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Labor Fights Back

Updated: Jan 17, 2020

Big Picture Labor Movement

By 2000, the United Steelworkers had grown into a large amalgamated organization, pulling in other unions that sought strength in numbers. Especially significant was the inclusion of the Oil, Chemical & Atomic Workers, a path-setter in workplace and environmental health. In 2004-05 this broader union movement began to explore new strategies to strengthen labor communities; it has also played a major role in the formation of broad coalitions and solidarity movements. The USW’s struggles with ASARCO, before and during the four-plus years of its bankruptcy involved several significant efforts.

Fighting Asarco’s “Right to Pollute”

In Arizona, ASARCO sued residents in Hayden and neighboring Winkelman who were trying to hold the company accountable for unusually high levels of pollution which posed clear public health risks to the workers and the community. ASARCO’s legal assault on residents was based on its claim that its 1912 deed gave the company the right to discharge unlimited amounts of dust, smoke and other contaminants onto the town without incurring any responsibility for damages. The company’s story came down to this: the copper companies got there first; people who settled in the area to work at the mine and smelter did so at their own risk. Manny Armenta, who was born in Hayden, and is now the Sub-District Director for USW, Region 12, condemned ASARCO’s abuse of the town:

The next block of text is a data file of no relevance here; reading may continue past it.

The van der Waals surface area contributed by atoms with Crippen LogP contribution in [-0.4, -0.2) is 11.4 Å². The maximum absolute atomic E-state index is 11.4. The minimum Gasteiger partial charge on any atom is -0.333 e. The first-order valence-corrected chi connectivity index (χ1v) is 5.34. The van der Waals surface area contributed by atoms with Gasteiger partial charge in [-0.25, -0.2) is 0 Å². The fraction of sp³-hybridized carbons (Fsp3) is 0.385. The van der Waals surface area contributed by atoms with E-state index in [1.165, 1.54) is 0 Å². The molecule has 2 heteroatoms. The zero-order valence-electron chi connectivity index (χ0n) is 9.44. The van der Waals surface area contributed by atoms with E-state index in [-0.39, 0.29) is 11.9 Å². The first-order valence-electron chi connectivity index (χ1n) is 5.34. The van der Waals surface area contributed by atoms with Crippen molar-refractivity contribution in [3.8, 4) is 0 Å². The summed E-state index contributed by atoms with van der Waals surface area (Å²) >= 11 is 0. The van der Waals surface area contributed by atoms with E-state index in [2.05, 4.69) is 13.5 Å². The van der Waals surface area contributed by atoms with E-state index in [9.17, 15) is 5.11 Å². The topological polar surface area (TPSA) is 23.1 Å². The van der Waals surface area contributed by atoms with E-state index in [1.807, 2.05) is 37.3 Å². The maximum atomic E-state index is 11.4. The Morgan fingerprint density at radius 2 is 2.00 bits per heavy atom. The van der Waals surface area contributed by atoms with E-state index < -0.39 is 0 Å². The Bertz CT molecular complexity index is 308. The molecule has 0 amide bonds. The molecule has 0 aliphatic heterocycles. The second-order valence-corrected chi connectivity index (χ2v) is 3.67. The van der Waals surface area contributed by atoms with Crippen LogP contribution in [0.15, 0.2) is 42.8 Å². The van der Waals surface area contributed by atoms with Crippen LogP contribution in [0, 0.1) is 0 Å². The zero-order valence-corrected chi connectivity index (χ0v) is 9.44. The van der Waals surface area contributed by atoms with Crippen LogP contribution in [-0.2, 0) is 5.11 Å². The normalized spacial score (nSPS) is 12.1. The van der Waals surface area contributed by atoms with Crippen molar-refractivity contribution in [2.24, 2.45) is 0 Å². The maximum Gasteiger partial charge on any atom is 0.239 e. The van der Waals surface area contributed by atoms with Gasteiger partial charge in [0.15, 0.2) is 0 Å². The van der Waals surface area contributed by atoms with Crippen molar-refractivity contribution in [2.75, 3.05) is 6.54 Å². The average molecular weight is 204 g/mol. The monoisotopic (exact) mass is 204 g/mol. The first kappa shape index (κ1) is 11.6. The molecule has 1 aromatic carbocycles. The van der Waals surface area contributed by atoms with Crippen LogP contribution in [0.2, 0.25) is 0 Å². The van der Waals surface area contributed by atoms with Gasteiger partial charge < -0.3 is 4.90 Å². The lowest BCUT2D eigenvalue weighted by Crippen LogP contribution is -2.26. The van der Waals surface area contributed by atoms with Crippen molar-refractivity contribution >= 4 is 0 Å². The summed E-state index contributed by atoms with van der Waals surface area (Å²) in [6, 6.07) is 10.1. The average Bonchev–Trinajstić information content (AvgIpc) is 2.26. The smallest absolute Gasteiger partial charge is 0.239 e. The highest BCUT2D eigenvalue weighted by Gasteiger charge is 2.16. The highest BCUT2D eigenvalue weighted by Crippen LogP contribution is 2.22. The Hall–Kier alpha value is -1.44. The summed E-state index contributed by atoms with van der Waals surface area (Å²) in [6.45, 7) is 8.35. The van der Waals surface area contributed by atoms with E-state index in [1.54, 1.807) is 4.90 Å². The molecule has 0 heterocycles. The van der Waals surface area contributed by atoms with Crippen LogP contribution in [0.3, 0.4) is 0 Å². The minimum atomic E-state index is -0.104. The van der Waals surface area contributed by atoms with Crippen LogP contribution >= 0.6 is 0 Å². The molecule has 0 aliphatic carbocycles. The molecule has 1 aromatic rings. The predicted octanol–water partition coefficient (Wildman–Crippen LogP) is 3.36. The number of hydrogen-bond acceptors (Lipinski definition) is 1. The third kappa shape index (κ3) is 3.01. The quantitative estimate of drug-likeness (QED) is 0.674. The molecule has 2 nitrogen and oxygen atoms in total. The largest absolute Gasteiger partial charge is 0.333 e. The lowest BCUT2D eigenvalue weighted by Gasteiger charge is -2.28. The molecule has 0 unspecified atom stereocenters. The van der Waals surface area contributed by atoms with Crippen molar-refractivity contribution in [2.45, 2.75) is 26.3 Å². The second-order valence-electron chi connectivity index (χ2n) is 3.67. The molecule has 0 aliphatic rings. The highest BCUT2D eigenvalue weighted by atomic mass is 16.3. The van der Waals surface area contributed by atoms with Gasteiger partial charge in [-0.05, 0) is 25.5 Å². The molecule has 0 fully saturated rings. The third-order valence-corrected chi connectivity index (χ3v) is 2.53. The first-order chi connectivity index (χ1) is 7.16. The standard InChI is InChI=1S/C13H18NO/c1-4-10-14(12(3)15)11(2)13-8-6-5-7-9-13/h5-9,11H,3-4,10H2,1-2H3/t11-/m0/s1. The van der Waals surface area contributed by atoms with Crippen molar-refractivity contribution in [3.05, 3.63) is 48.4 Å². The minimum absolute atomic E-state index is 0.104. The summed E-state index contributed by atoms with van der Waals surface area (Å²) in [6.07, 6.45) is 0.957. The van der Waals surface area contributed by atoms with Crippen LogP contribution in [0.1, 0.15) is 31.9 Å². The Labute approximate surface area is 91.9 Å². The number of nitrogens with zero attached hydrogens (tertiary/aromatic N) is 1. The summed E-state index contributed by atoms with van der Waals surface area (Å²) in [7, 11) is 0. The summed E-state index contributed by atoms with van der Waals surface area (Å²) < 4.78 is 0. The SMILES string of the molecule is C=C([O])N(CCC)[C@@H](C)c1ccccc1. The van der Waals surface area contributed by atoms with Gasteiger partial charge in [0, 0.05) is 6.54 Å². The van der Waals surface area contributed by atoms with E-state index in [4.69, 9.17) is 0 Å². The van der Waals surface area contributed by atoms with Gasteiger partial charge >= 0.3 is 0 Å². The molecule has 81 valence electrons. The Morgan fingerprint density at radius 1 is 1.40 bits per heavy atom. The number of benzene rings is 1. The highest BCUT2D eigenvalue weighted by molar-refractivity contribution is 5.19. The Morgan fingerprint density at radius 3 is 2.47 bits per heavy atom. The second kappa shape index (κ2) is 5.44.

"I knew that ASARCO was desperate to escape responsibility for its legacy of pollution, but this marks a new low. Citing a nearly century old agreement between two companies to provide legal cover for jeopardizing people’s health is an abuse of our justice system. ASARCOs legal argument of ‘We were here first’ is a slap in the face to the hardworking residents of our communities."

Although some elements of the political right denounce “frivolous lawsuits,” it is clear that the law is a tool citizens must be able to use to defend themselves and their communities from corporate abuse. ASARCO has been part of an effort to legislate “tort reform” to stifle and block these democratic routes of redress. ASARCO’s legal maneuvers against retirees and citizens opposing public health hazards pose a fierce threat to workers’ rights, retirees’ rights and the public’s right to a healthy environment. That the union stepped up to defend retirees’ benefits and the rights of townspeople to investigate their environment is a credit to their capacity to shape a broad social justice approach to the needs of the labor movement today.

Fighting the Government’s Dismissive Approach to Community Health in Texas

On occasion the Steelworkers Union has lent its strength to supporting quality environmental health research and community protections. In October 2004 the union discovered that internal EPA documents regarding children’s lead exposure (which the agency attributes to ASARCO’s emissions) were not being used to develop protective measures in the community. By ignoring their own staff scientists and the standards recommended by independent scientists, the EPA was failing the El Paso community. Agency research on 2,000 El Paso soil samples and medical testing of area children suggested that the widely agreed-upon 500 parts-per-million lead level should guide cleanup efforts in the area. (While broadly accepted, the 500ppm standard is not universal; in Washington State, the Department of Ecology made 250ppm the action level—the level at which remediation is required. This level is consistent across the state—except in areas of federal jurisdiction, like the Superfund site in Ruston, where 500ppm was negotiated between ASARCO and the EPA).

Despite staff recommendations and wide agreement about safe standards, the EPA, along with the Texas Commission on Environmental Quality, proposed a more lax 640ppm cleanup level. Diane Heminway, USW Environmental Projects Coordinator, challenged the agencies: